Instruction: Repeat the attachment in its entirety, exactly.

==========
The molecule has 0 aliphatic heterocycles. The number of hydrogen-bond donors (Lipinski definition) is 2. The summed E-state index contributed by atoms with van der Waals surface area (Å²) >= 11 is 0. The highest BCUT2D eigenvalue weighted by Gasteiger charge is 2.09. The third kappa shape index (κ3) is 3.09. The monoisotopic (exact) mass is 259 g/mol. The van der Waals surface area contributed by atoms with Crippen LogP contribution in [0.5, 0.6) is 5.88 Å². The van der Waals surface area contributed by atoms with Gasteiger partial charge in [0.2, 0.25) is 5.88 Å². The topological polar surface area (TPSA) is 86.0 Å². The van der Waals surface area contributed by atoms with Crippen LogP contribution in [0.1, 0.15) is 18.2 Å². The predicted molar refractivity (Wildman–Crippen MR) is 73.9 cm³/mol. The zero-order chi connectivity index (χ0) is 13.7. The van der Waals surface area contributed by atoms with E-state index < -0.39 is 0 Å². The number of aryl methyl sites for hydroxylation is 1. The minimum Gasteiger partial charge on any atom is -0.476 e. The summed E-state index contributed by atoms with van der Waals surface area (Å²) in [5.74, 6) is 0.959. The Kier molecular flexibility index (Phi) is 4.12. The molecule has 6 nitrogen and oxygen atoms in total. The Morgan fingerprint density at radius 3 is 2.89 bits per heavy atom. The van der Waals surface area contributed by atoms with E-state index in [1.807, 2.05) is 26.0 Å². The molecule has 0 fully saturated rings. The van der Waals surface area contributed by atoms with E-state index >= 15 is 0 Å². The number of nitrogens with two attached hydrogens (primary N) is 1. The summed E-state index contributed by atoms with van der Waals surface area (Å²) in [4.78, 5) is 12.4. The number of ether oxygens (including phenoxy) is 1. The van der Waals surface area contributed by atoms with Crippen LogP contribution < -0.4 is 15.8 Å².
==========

The molecule has 0 aliphatic heterocycles. The number of hydrogen-bond donors (Lipinski definition) is 2. The summed E-state index contributed by atoms with van der Waals surface area (Å²) >= 11 is 0. The highest BCUT2D eigenvalue weighted by Gasteiger charge is 2.09. The third kappa shape index (κ3) is 3.09. The monoisotopic (exact) mass is 259 g/mol. The van der Waals surface area contributed by atoms with Crippen LogP contribution in [0.5, 0.6) is 5.88 Å². The van der Waals surface area contributed by atoms with Gasteiger partial charge in [0.2, 0.25) is 5.88 Å². The topological polar surface area (TPSA) is 86.0 Å². The van der Waals surface area contributed by atoms with Crippen LogP contribution in [0.1, 0.15) is 18.2 Å². The predicted molar refractivity (Wildman–Crippen MR) is 73.9 cm³/mol. The zero-order chi connectivity index (χ0) is 13.7. The van der Waals surface area contributed by atoms with E-state index < -0.39 is 0 Å². The number of aryl methyl sites for hydroxylation is 1. The minimum Gasteiger partial charge on any atom is -0.476 e. The summed E-state index contributed by atoms with van der Waals surface area (Å²) in [5.74, 6) is 0.959. The Kier molecular flexibility index (Phi) is 4.12. The molecule has 6 nitrogen and oxygen atoms in total. The Morgan fingerprint density at radius 3 is 2.89 bits per heavy atom. The van der Waals surface area contributed by atoms with E-state index in [1.807, 2.05) is 26.0 Å². The molecule has 0 fully saturated rings. The van der Waals surface area contributed by atoms with E-state index >= 15 is 0 Å². The number of nitrogens with two attached hydrogens (primary N) is 1. The summed E-state index contributed by atoms with van der Waals surface area (Å²) in [4.78, 5) is 12.4. The number of ether oxygens (including phenoxy) is 1. The van der Waals surface area contributed by atoms with Crippen LogP contribution < -0.4 is 15.8 Å².